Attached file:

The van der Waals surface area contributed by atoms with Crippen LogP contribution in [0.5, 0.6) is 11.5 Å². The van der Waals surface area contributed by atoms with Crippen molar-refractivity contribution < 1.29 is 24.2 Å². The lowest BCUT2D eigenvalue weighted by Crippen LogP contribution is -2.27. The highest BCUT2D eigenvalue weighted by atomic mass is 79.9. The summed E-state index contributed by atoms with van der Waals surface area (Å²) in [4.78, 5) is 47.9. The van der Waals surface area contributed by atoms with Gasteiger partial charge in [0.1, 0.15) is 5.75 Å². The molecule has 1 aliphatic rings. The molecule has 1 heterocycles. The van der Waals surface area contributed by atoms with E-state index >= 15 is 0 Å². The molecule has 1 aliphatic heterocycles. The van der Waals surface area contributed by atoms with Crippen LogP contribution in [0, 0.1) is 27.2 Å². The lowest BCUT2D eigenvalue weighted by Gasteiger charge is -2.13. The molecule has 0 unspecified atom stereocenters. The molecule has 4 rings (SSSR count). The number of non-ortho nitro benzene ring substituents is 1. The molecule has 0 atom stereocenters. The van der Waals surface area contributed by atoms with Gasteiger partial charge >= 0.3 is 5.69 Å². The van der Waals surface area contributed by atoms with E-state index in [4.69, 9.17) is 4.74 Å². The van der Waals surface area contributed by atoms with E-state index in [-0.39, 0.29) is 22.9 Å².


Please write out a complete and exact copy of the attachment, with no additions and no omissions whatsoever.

The van der Waals surface area contributed by atoms with Crippen LogP contribution in [0.5, 0.6) is 11.5 Å². The van der Waals surface area contributed by atoms with Crippen molar-refractivity contribution < 1.29 is 24.2 Å². The lowest BCUT2D eigenvalue weighted by Crippen LogP contribution is -2.27. The highest BCUT2D eigenvalue weighted by atomic mass is 79.9. The summed E-state index contributed by atoms with van der Waals surface area (Å²) in [4.78, 5) is 47.9. The van der Waals surface area contributed by atoms with Gasteiger partial charge in [0.1, 0.15) is 5.75 Å². The molecule has 1 aliphatic rings. The molecule has 1 heterocycles. The van der Waals surface area contributed by atoms with E-state index >= 15 is 0 Å². The molecule has 1 aliphatic heterocycles. The van der Waals surface area contributed by atoms with Crippen LogP contribution in [0, 0.1) is 27.2 Å². The lowest BCUT2D eigenvalue weighted by Gasteiger charge is -2.13. The molecule has 0 unspecified atom stereocenters. The molecule has 4 rings (SSSR count). The number of non-ortho nitro benzene ring substituents is 1. The molecule has 0 atom stereocenters. The van der Waals surface area contributed by atoms with Gasteiger partial charge >= 0.3 is 5.69 Å². The van der Waals surface area contributed by atoms with E-state index in [4.69, 9.17) is 4.74 Å². The van der Waals surface area contributed by atoms with E-state index in [-0.39, 0.29) is 22.9 Å².